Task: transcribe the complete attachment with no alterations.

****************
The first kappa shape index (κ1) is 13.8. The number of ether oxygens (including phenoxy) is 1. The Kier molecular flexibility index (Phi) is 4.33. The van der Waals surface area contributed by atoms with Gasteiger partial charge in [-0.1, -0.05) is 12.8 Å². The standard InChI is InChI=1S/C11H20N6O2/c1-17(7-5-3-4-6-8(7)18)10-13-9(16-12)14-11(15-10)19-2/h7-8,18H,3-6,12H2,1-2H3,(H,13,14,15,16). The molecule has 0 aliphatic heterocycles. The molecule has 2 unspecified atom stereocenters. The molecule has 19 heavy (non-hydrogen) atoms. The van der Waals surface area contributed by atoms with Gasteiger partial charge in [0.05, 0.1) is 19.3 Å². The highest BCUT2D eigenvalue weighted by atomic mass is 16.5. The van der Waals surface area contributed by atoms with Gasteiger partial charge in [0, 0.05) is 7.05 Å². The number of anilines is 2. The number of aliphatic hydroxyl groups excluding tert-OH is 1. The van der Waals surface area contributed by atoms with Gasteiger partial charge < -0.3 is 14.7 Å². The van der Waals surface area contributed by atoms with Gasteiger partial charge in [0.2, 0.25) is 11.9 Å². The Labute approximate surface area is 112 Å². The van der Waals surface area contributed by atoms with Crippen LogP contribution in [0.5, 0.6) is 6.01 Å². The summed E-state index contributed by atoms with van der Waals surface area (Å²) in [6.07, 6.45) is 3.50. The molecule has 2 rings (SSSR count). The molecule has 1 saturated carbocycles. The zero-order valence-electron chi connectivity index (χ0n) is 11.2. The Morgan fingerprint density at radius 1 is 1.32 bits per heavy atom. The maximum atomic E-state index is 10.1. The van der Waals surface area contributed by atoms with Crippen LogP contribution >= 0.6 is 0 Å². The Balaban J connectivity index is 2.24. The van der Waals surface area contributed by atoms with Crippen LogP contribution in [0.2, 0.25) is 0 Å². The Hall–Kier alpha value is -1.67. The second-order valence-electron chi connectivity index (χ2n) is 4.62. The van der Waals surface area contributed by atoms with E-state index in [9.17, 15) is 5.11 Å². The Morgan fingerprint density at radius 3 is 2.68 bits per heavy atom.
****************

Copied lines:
The first kappa shape index (κ1) is 13.8. The number of ether oxygens (including phenoxy) is 1. The Kier molecular flexibility index (Phi) is 4.33. The van der Waals surface area contributed by atoms with Gasteiger partial charge in [-0.1, -0.05) is 12.8 Å². The standard InChI is InChI=1S/C11H20N6O2/c1-17(7-5-3-4-6-8(7)18)10-13-9(16-12)14-11(15-10)19-2/h7-8,18H,3-6,12H2,1-2H3,(H,13,14,15,16). The molecule has 0 aliphatic heterocycles. The molecule has 2 unspecified atom stereocenters. The molecule has 19 heavy (non-hydrogen) atoms. The van der Waals surface area contributed by atoms with Gasteiger partial charge in [0.05, 0.1) is 19.3 Å². The highest BCUT2D eigenvalue weighted by atomic mass is 16.5. The van der Waals surface area contributed by atoms with Gasteiger partial charge in [0, 0.05) is 7.05 Å². The number of anilines is 2. The number of aliphatic hydroxyl groups excluding tert-OH is 1. The van der Waals surface area contributed by atoms with Gasteiger partial charge < -0.3 is 14.7 Å². The van der Waals surface area contributed by atoms with Gasteiger partial charge in [0.2, 0.25) is 11.9 Å². The Labute approximate surface area is 112 Å². The van der Waals surface area contributed by atoms with Crippen LogP contribution in [0.5, 0.6) is 6.01 Å². The summed E-state index contributed by atoms with van der Waals surface area (Å²) in [6.07, 6.45) is 3.50. The molecule has 2 rings (SSSR count). The molecule has 1 saturated carbocycles. The zero-order valence-electron chi connectivity index (χ0n) is 11.2. The Morgan fingerprint density at radius 1 is 1.32 bits per heavy atom. The maximum atomic E-state index is 10.1. The van der Waals surface area contributed by atoms with Crippen LogP contribution >= 0.6 is 0 Å². The Balaban J connectivity index is 2.24. The van der Waals surface area contributed by atoms with Crippen LogP contribution in [0.2, 0.25) is 0 Å². The Hall–Kier alpha value is -1.67. The second-order valence-electron chi connectivity index (χ2n) is 4.62. The van der Waals surface area contributed by atoms with E-state index in [9.17, 15) is 5.11 Å². The Morgan fingerprint density at radius 3 is 2.68 bits per heavy atom.